Given a Chance, the Might of the Disability Sector would Reign Supreme

Posted on December 4, 2011
In concert with the peoples of the world, South Africa commemorates International Day for Persons with Disabilities, aptly themed by the United Nations, 'Together for a better world for all including persons with disabilities in development'.

'It seems appropriate that one of the veteran greats of the South African Music Industry, Margaret Singana, rightly named "Lady Africa", should have been chosen to sing the title music on not only this version, but on the actual production series of Shaka Zulu itself.

She gives to this musical tribute, to one of Africa's Greatest Leaders, a powerful and richly-voiced dimension, a dimension which I feel is a valuable asset, as we humbly attempt to do the story of this legendary King, justice', said William C. Faure, Film Director in tribute. That was it! How apropos!

Margaret Singana, a world-renowned songstress, who ushered melodies to the discerning audience such as the abiding tune, 'We are Growing' , the theme song from the television series "Shaka Zulu" which went to number 1 in Holland in 1989, took her final bow (on Saturday 22 April 2000, aged 63) as the celebrated 'Lady Africa'.

She died largely forgotten, and in a financial situation unbefitting an indelible star: she died destitute, hungry and angry. The masses who had celebrated her fame evaporated into thin air post her untimely brush with stroke, and confined to the socially dreaded spook called a wheelchair.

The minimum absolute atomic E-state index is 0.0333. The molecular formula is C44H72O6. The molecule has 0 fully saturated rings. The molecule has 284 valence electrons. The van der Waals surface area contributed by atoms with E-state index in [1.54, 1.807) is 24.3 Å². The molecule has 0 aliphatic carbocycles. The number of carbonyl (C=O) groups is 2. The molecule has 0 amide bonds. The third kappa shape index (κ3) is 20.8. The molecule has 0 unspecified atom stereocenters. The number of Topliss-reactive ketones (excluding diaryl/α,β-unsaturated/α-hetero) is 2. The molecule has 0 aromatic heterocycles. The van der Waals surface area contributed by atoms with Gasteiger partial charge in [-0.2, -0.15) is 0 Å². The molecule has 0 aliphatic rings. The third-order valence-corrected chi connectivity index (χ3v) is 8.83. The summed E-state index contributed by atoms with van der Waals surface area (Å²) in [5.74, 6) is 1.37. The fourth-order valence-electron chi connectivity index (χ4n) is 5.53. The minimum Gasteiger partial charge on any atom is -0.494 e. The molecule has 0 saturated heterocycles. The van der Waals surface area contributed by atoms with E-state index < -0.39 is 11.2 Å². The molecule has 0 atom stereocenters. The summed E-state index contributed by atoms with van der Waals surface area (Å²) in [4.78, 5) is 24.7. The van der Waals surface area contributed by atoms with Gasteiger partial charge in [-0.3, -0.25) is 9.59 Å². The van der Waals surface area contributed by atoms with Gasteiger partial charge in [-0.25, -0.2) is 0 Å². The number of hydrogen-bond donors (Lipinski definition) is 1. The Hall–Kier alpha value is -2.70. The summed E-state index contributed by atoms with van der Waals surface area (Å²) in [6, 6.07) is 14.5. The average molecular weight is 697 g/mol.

If one approaches a South African in the streets of Cape Town, Soweto or Polokwane, and asked him or her association to the notion of 'race', the answers one would gather would be rich, layered and heavily imbued with personal and political signification.

The painful legacy of institutional racial discrimination shared by all South Africans, and the remarkable emergence of our nation from decades of conflict, have left an awareness of the oppressive appropriation of the race paradigm indelibly etched on the national psyche.

Similarly, though more latterly, an awareness of gender as a potentially oppressive marker of differentness has grown amongst the South African populace, not least as a result of anti-sexist legislation being enshrined in the new Constitution of 1996.

A history tainted by the systematic and brutal marginalization of the majority of South Africans has left us aware of what it means to have one's identity and one's self devalued or excluded.

It is in the wake of this sweeping imperative towards recognition of our racial past that we, as South Africans, begin to explore and interrogate further markers of difference, which carry their own weight of discrimination. The idea of 'oppression' is firmly attached within South African colloquial culture to the idea of race; however, the marker of disability is yet to achieve this status.

Nobody can sanely begrudge the sanctity that the coveted ACSA Disability Trade and Lifestyle Expo & Conference enjoys amidst the disability sector, which annually descends to its shores, akin to a spirited religious pilgrimage. Despite the fact that this extravaganza was running into its 7th year, there was poor mainstream media coverage nor presence - not to mention sponsorship.

Simphiwe Communications aims to firmly establish this attributive link, within a uniquely South African context. Disabled persons are, collectively amongst the nations poorest, even within a country characterised broadly by atrocious levels of economic inequality.